The key to a successful training? You.

05 april 2021

Oftentimes we get a call from a manager or CEO because things aren't really vibing at the office.

The dynamics within a team might not be what managers were hoping for, the sales might be disappointing or the work-environment feels uninspiring overall, creating a downward spiral that feels hard to get out of.

So we come in and train people.

We give our trainees easy-to-use tools to navigate their everyday lives, teach them how to collaborate better, encourage them to grow more confident in their capacities, and apply the knowledge we've gathered over decades to help them grow.

And honestly? Investing in people really does make a difference.

Day by day, session by session, individuals and teams start thriving.

Unwanted behaviors start changing.

Teams starts unifying.

It's a cool thing to witness.

But trainings are costly too. They demand time, dedication, financial investment... and we’ve noticed that there are a few things leaders can do to maximize their investment.

See, a training doesn’t start the moment a trainee walks into the (virtual) classroom. A training starts the moment a manager tells their employee that they’ll be receiving training.

And over the years we’ve noticed that employees who understand why they’re being trained and what is expected from them, end up absorbing the materials a lot faster.

Over the years we’ve seen that the managers who check in regularly and are involved before, during and after the training process, get their desired outcomes way faster.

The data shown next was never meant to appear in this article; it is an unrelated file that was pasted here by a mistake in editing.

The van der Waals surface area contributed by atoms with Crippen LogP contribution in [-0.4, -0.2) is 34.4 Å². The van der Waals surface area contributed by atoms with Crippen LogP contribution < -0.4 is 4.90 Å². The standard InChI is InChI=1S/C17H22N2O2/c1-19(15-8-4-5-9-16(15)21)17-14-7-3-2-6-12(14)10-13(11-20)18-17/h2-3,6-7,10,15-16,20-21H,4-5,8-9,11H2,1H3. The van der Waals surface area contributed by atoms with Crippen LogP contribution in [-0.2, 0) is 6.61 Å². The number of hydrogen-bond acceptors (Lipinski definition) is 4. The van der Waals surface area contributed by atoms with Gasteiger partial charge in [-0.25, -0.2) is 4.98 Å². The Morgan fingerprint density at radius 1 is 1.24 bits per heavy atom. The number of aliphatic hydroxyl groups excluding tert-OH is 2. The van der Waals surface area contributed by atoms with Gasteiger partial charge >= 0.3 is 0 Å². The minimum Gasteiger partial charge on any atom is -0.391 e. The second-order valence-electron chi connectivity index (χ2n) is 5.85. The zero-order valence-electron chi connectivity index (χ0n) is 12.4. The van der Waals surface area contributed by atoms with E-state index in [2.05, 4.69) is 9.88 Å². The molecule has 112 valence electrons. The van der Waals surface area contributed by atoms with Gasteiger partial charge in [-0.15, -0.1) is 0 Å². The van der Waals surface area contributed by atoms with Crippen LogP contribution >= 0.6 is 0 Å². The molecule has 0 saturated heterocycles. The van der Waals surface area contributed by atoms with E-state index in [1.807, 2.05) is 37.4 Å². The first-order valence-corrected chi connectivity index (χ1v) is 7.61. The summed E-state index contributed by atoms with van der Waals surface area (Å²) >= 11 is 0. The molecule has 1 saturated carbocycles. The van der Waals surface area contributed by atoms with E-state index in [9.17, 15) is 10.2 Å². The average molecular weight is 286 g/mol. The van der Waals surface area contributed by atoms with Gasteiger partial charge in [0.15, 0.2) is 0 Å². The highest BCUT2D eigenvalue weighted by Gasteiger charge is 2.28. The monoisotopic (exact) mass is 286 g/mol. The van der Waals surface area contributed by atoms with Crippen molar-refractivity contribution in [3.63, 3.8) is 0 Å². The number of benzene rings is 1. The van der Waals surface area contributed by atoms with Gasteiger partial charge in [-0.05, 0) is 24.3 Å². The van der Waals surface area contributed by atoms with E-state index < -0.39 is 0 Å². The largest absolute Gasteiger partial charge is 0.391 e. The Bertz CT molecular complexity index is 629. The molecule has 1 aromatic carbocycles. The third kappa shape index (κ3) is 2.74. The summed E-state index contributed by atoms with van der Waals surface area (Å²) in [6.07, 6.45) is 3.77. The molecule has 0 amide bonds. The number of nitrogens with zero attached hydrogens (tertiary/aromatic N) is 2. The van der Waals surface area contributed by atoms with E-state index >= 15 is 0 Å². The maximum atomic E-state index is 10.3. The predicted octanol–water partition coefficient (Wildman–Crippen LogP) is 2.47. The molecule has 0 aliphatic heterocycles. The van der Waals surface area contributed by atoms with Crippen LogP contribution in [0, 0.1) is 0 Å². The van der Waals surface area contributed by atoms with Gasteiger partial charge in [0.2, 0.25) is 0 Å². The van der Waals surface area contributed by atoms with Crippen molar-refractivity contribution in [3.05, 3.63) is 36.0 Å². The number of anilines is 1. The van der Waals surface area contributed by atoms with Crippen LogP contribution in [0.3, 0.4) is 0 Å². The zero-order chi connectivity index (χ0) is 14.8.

These managers tend to ask simple questions from “How is it going?” to “What are you getting out of the training so far?” or even “What did you pick up already that will make a difference in some of the things you’ve been struggling with?”

Interestingly though, many leaders feel uncomfortable asking these kinds of questions.

They’re not jumping at the thought of opening up a Pandora’s box of open, vulnerable conversation that could potentially be booby-trapped with all kinds of negative emotions.

But learning how to do so, is deeply similar to learning how to drive a car; Confusing, scary, and potentially dangerous at first, but once you get a hang of it, you can’t unlearn it.

So what your people might need from you to get the most out of their training, is for you to learn how to support them through it.

And guess what, if you're interested, while we're at it, we can train you for that too. ;)

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